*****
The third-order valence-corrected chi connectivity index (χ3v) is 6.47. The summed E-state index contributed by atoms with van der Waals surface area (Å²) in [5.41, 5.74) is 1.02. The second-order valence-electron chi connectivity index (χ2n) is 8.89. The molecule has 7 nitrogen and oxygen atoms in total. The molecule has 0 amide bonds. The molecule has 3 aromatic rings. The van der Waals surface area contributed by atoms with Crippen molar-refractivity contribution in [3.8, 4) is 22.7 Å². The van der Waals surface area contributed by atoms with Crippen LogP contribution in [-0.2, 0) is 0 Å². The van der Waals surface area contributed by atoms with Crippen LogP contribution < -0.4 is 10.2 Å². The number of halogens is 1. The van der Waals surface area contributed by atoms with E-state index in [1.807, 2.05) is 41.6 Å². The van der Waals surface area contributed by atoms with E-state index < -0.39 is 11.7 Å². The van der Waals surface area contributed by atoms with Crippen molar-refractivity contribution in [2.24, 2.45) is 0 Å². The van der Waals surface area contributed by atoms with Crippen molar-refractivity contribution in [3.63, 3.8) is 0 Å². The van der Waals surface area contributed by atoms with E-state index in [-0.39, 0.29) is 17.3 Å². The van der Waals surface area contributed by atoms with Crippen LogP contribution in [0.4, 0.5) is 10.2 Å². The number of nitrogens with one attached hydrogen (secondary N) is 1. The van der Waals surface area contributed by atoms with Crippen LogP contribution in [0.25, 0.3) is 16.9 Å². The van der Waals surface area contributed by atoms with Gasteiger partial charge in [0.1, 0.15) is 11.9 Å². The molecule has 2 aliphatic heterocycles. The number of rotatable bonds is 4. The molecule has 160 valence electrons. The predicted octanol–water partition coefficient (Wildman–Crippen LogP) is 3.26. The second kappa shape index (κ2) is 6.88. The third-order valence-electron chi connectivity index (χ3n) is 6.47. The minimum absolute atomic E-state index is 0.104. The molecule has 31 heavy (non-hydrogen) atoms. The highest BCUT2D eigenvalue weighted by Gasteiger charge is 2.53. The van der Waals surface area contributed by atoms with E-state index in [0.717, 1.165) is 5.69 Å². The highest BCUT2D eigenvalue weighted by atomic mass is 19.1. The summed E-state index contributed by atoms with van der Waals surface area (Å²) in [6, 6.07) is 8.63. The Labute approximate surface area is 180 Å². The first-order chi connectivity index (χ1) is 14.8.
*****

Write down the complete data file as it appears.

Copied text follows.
The third-order valence-corrected chi connectivity index (χ3v) is 6.47. The summed E-state index contributed by atoms with van der Waals surface area (Å²) in [5.41, 5.74) is 1.02. The second-order valence-electron chi connectivity index (χ2n) is 8.89. The molecule has 7 nitrogen and oxygen atoms in total. The molecule has 0 amide bonds. The molecule has 3 aromatic rings. The van der Waals surface area contributed by atoms with Crippen molar-refractivity contribution in [3.8, 4) is 22.7 Å². The van der Waals surface area contributed by atoms with Crippen LogP contribution in [-0.2, 0) is 0 Å². The van der Waals surface area contributed by atoms with Crippen LogP contribution < -0.4 is 10.2 Å². The number of halogens is 1. The van der Waals surface area contributed by atoms with E-state index in [1.807, 2.05) is 41.6 Å². The van der Waals surface area contributed by atoms with E-state index < -0.39 is 11.7 Å². The van der Waals surface area contributed by atoms with Crippen molar-refractivity contribution in [2.24, 2.45) is 0 Å². The van der Waals surface area contributed by atoms with Crippen molar-refractivity contribution in [3.63, 3.8) is 0 Å². The van der Waals surface area contributed by atoms with E-state index in [-0.39, 0.29) is 17.3 Å². The van der Waals surface area contributed by atoms with Crippen LogP contribution in [0.4, 0.5) is 10.2 Å². The number of nitrogens with one attached hydrogen (secondary N) is 1. The van der Waals surface area contributed by atoms with Crippen LogP contribution in [0.25, 0.3) is 16.9 Å². The van der Waals surface area contributed by atoms with Gasteiger partial charge in [0.1, 0.15) is 11.9 Å². The molecule has 2 aliphatic heterocycles. The number of rotatable bonds is 4. The molecule has 160 valence electrons. The predicted octanol–water partition coefficient (Wildman–Crippen LogP) is 3.26. The second kappa shape index (κ2) is 6.88. The third-order valence-electron chi connectivity index (χ3n) is 6.47. The minimum absolute atomic E-state index is 0.104. The molecule has 31 heavy (non-hydrogen) atoms. The highest BCUT2D eigenvalue weighted by Gasteiger charge is 2.53. The van der Waals surface area contributed by atoms with E-state index in [0.717, 1.165) is 5.69 Å². The highest BCUT2D eigenvalue weighted by atomic mass is 19.1. The summed E-state index contributed by atoms with van der Waals surface area (Å²) in [6, 6.07) is 8.63. The Labute approximate surface area is 180 Å². The first-order chi connectivity index (χ1) is 14.8.